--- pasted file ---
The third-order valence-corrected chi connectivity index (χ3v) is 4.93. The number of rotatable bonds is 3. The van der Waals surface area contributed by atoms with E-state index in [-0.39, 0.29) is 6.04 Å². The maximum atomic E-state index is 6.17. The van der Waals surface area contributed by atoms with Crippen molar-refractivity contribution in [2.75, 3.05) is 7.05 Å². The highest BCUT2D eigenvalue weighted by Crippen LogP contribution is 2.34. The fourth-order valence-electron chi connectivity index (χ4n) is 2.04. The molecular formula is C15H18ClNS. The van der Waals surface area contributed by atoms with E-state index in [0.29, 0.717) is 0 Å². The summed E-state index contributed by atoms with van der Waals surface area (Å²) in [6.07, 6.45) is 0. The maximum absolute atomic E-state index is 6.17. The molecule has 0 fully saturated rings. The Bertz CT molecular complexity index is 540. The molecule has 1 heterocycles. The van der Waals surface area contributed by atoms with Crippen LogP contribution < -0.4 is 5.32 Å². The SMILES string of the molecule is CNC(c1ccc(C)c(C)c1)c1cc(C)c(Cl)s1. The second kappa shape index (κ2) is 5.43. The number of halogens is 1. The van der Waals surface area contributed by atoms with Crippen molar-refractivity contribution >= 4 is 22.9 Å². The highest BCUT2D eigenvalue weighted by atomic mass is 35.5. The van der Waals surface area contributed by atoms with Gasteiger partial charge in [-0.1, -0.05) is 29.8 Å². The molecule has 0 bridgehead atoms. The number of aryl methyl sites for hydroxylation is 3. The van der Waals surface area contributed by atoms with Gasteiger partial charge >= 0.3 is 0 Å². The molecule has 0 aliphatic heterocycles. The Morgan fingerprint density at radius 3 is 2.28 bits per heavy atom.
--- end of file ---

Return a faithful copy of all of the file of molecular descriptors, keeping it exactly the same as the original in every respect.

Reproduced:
The third-order valence-corrected chi connectivity index (χ3v) is 4.93. The number of rotatable bonds is 3. The van der Waals surface area contributed by atoms with E-state index in [-0.39, 0.29) is 6.04 Å². The maximum atomic E-state index is 6.17. The van der Waals surface area contributed by atoms with Crippen molar-refractivity contribution in [2.75, 3.05) is 7.05 Å². The highest BCUT2D eigenvalue weighted by Crippen LogP contribution is 2.34. The fourth-order valence-electron chi connectivity index (χ4n) is 2.04. The molecular formula is C15H18ClNS. The van der Waals surface area contributed by atoms with E-state index in [0.29, 0.717) is 0 Å². The summed E-state index contributed by atoms with van der Waals surface area (Å²) in [6.07, 6.45) is 0. The maximum absolute atomic E-state index is 6.17. The molecule has 0 fully saturated rings. The Bertz CT molecular complexity index is 540. The molecule has 1 heterocycles. The van der Waals surface area contributed by atoms with Crippen LogP contribution < -0.4 is 5.32 Å². The SMILES string of the molecule is CNC(c1ccc(C)c(C)c1)c1cc(C)c(Cl)s1. The second kappa shape index (κ2) is 5.43. The number of halogens is 1. The van der Waals surface area contributed by atoms with Crippen molar-refractivity contribution >= 4 is 22.9 Å². The highest BCUT2D eigenvalue weighted by atomic mass is 35.5. The van der Waals surface area contributed by atoms with Gasteiger partial charge in [-0.1, -0.05) is 29.8 Å². The molecule has 0 bridgehead atoms. The number of aryl methyl sites for hydroxylation is 3. The van der Waals surface area contributed by atoms with Gasteiger partial charge >= 0.3 is 0 Å². The molecule has 0 aliphatic heterocycles. The Morgan fingerprint density at radius 3 is 2.28 bits per heavy atom.